First, given that many people gave up big engine vehicles in order to simply be able to drive to work with gasoline prices over $3/gallon, the savings from gasoline price drops are just not that dramatic. $10 a week saved with a smaller engine car isn't going to tip the balance of retail spending, particularly when you are forced to spend a rather huge chunk of your earnings on health insurance you may or may not want.
Second, what about that jobs market? An economy creating millions of hourly, low-wage jobs is not the same as one creating millions of well-paying fulltime jobs. So, you get a job and you are paid minimum wage or a bit more. You only get to work 29 hours a week, however, because the ACA says if you work more your employer has to provide everyone expensive insurance or pay a fine.
How on EARTH can you equate, as the experts are, a 29 hour per week low paying service job to a fulltime job someone enjoyed before the economy tanked? A person in one of these jobs, hell, even TWO of these jobs is not 'back' to where he or she was pre-crash. It is the height of absurdity to even consider this to be the case. Apparently to these experts one job is fungible with another. Yet we know that is not the case. So, we have to hear idiotic commentary from ivory tower idiots, spreading misinformation to whoever listens. Of course with the financial station's continually waning viewership, maybe that is not doing any harm. It certainly is not helping those that do watch.
DJ30: A new all-time high as the Dow pushed past the late December prior peak. Good jump in volume though it was expiration so it doesn't mean that much. The move, however, was after a nice little 1-2-3 pullback just below the prior high. Good test, good rest, and on its way higher. Now the key is to drive it home and not just give it right back.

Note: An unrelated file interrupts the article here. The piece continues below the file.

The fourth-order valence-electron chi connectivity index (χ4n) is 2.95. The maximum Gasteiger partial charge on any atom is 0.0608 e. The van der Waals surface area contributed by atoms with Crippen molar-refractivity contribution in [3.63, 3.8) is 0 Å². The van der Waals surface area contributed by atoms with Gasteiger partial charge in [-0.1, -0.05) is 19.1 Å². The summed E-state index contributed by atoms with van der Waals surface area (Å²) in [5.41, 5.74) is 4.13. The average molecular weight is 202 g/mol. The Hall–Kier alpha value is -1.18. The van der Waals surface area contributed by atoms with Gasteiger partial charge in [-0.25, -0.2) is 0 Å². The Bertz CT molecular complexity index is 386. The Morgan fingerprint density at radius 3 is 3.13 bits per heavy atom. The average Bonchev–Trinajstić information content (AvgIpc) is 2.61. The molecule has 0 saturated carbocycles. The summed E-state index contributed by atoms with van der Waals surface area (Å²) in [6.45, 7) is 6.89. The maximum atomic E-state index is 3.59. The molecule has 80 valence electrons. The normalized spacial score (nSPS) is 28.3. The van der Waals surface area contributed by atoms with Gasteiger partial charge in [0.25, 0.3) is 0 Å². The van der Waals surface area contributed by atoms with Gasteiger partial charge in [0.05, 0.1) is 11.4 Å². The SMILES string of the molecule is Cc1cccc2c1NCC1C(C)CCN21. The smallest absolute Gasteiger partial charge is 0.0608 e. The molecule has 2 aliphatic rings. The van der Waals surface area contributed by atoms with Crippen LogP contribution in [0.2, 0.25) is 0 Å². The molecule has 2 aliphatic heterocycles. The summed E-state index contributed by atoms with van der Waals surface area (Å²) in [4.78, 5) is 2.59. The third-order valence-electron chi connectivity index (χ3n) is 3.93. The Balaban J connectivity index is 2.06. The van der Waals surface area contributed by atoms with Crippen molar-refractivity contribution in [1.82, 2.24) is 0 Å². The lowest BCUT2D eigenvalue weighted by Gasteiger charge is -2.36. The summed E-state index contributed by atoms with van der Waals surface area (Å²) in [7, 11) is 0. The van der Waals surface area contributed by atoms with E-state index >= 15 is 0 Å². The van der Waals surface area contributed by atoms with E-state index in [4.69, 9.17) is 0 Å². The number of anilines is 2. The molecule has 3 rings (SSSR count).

NASDAQ: NASDAQ has already put in a very solid breakout (gapped higher). A solid six session run since the breakout, 8 straight upside sessions all told. Looked to be slowing, but then on Friday it punched it and put in the best move in four sessions. Not a broad move but a large cap move. Not the best action and while Friday was nice, it now has to show it can sustain it versus the inevitable breakout test.
SP500: Similar to DJ30, the large caps jumped higher after a three day pause just after the initial breakout to a new high. Good price action though volume lagged, and MACD is thus far lagging. Doesn't mean it will stay that way but it is lagging the price move a bit. That, however, is not the determinative factor. Some volume would be nice to support the move.
SOX: Very similar action to SP500, i.e. breaking to a higher high, immediately moving laterally, followed by a Friday break upside. Excellent action as the chips, already a leader, continue to show their strength.
SP400: The midcaps made the first break higher to a new high. They have not slowed much since though they did test immediately upon the break. Hmmm. Who else did that? Perhaps that means SP500, SOX still have plenty of move left in them. Anyway, while not as straight up as NASDAQ, SP400 broke sharply higher Friday.
RUTX: Not blowing things away, but a steady climb up the 10 day EMA. A bit volatile Friday, reaching down to the 10 day EMA, but a nice recovery. Solid.
Financial: Some good action. JPM jumped sharply after a nice test of the break over the 200 day SMA. C showing similar action, jumping off the 200 day SMA test. MA surging to a new high as V jumped back up.